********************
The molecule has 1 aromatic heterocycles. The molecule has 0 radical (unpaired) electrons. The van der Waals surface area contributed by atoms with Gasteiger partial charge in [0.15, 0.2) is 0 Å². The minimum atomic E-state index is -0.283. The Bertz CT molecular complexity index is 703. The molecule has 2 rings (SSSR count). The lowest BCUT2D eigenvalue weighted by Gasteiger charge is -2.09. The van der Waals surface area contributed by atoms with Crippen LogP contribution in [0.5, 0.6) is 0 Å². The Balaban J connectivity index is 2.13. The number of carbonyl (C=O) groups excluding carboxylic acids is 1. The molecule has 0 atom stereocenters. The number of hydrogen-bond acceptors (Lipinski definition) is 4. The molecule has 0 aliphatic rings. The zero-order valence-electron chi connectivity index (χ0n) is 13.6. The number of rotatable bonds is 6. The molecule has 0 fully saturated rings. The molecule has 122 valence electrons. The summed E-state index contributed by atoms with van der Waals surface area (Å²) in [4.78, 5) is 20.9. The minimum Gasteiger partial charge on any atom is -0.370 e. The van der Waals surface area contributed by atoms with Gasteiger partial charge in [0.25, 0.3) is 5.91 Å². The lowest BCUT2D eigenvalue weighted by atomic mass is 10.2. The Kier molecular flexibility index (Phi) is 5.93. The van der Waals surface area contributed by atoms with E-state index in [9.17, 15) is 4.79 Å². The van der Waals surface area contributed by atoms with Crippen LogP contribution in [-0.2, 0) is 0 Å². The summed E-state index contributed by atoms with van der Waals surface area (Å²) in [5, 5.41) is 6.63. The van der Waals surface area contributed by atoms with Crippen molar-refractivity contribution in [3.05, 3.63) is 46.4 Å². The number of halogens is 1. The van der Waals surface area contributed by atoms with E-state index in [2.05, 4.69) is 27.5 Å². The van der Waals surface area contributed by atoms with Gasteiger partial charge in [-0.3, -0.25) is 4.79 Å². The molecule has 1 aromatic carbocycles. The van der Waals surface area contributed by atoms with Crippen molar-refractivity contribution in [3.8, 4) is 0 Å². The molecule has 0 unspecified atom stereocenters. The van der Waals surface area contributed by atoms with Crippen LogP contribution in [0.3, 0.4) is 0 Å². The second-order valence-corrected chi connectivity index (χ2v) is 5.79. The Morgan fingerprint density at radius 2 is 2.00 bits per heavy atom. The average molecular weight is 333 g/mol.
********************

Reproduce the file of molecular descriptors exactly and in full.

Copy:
The molecule has 1 aromatic heterocycles. The molecule has 0 radical (unpaired) electrons. The van der Waals surface area contributed by atoms with Gasteiger partial charge in [0.15, 0.2) is 0 Å². The minimum atomic E-state index is -0.283. The Bertz CT molecular complexity index is 703. The molecule has 2 rings (SSSR count). The lowest BCUT2D eigenvalue weighted by Gasteiger charge is -2.09. The van der Waals surface area contributed by atoms with Crippen LogP contribution in [0.5, 0.6) is 0 Å². The Balaban J connectivity index is 2.13. The number of carbonyl (C=O) groups excluding carboxylic acids is 1. The molecule has 0 atom stereocenters. The number of hydrogen-bond acceptors (Lipinski definition) is 4. The molecule has 0 aliphatic rings. The zero-order valence-electron chi connectivity index (χ0n) is 13.6. The number of rotatable bonds is 6. The molecule has 0 fully saturated rings. The molecule has 122 valence electrons. The summed E-state index contributed by atoms with van der Waals surface area (Å²) in [4.78, 5) is 20.9. The minimum Gasteiger partial charge on any atom is -0.370 e. The van der Waals surface area contributed by atoms with Gasteiger partial charge in [0.25, 0.3) is 5.91 Å². The lowest BCUT2D eigenvalue weighted by atomic mass is 10.2. The Kier molecular flexibility index (Phi) is 5.93. The van der Waals surface area contributed by atoms with E-state index in [9.17, 15) is 4.79 Å². The van der Waals surface area contributed by atoms with Crippen LogP contribution in [-0.2, 0) is 0 Å². The summed E-state index contributed by atoms with van der Waals surface area (Å²) in [5, 5.41) is 6.63. The van der Waals surface area contributed by atoms with Crippen molar-refractivity contribution in [3.05, 3.63) is 46.4 Å². The number of halogens is 1. The van der Waals surface area contributed by atoms with E-state index in [2.05, 4.69) is 27.5 Å². The van der Waals surface area contributed by atoms with Gasteiger partial charge in [-0.3, -0.25) is 4.79 Å². The molecule has 1 aromatic carbocycles. The van der Waals surface area contributed by atoms with Crippen molar-refractivity contribution in [3.8, 4) is 0 Å². The molecule has 0 unspecified atom stereocenters. The van der Waals surface area contributed by atoms with Crippen LogP contribution in [0.3, 0.4) is 0 Å². The second-order valence-corrected chi connectivity index (χ2v) is 5.79. The Morgan fingerprint density at radius 2 is 2.00 bits per heavy atom. The average molecular weight is 333 g/mol.